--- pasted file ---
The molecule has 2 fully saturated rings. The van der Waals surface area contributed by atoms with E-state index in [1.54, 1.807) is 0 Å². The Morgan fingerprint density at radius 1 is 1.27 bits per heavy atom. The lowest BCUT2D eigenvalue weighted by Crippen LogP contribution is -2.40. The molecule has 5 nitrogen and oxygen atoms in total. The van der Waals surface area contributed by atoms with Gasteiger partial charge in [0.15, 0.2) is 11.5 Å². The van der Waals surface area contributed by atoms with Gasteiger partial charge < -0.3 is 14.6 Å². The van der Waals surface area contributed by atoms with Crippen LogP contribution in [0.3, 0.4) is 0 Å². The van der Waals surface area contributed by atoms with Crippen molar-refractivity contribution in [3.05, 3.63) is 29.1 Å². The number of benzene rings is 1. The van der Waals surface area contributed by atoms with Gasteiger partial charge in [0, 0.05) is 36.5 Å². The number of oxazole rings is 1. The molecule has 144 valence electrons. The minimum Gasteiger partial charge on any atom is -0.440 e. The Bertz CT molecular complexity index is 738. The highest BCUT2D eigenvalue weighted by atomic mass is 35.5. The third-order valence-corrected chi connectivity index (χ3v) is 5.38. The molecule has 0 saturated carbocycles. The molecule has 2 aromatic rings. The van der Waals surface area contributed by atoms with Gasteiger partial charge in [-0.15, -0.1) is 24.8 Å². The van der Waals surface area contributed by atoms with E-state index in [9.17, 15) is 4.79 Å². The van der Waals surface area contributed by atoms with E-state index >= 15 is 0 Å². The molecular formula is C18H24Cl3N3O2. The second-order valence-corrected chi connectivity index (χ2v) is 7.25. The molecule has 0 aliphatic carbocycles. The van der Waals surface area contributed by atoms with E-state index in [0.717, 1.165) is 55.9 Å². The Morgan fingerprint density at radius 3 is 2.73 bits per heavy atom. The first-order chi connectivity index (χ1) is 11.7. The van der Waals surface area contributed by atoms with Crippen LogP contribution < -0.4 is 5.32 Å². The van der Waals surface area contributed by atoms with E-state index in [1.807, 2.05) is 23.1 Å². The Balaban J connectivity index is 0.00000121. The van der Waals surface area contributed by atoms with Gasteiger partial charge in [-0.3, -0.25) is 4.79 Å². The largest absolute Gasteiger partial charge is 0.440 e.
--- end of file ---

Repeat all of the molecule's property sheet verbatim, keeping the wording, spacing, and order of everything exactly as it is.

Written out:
The molecule has 2 fully saturated rings. The van der Waals surface area contributed by atoms with E-state index in [1.54, 1.807) is 0 Å². The Morgan fingerprint density at radius 1 is 1.27 bits per heavy atom. The lowest BCUT2D eigenvalue weighted by Crippen LogP contribution is -2.40. The molecule has 5 nitrogen and oxygen atoms in total. The van der Waals surface area contributed by atoms with Gasteiger partial charge in [0.15, 0.2) is 11.5 Å². The van der Waals surface area contributed by atoms with Gasteiger partial charge < -0.3 is 14.6 Å². The van der Waals surface area contributed by atoms with Crippen LogP contribution in [0.3, 0.4) is 0 Å². The van der Waals surface area contributed by atoms with Crippen molar-refractivity contribution in [3.05, 3.63) is 29.1 Å². The number of benzene rings is 1. The van der Waals surface area contributed by atoms with Gasteiger partial charge in [0, 0.05) is 36.5 Å². The number of oxazole rings is 1. The molecule has 144 valence electrons. The minimum Gasteiger partial charge on any atom is -0.440 e. The Bertz CT molecular complexity index is 738. The highest BCUT2D eigenvalue weighted by atomic mass is 35.5. The third-order valence-corrected chi connectivity index (χ3v) is 5.38. The molecule has 0 saturated carbocycles. The molecule has 2 aromatic rings. The van der Waals surface area contributed by atoms with Gasteiger partial charge in [-0.15, -0.1) is 24.8 Å². The van der Waals surface area contributed by atoms with E-state index in [9.17, 15) is 4.79 Å². The van der Waals surface area contributed by atoms with E-state index >= 15 is 0 Å². The molecular formula is C18H24Cl3N3O2. The second-order valence-corrected chi connectivity index (χ2v) is 7.25. The molecule has 0 aliphatic carbocycles. The van der Waals surface area contributed by atoms with E-state index in [0.717, 1.165) is 55.9 Å². The Morgan fingerprint density at radius 3 is 2.73 bits per heavy atom. The first-order chi connectivity index (χ1) is 11.7. The van der Waals surface area contributed by atoms with Crippen LogP contribution < -0.4 is 5.32 Å². The van der Waals surface area contributed by atoms with E-state index in [1.807, 2.05) is 23.1 Å². The Balaban J connectivity index is 0.00000121. The van der Waals surface area contributed by atoms with Gasteiger partial charge in [-0.3, -0.25) is 4.79 Å². The largest absolute Gasteiger partial charge is 0.440 e.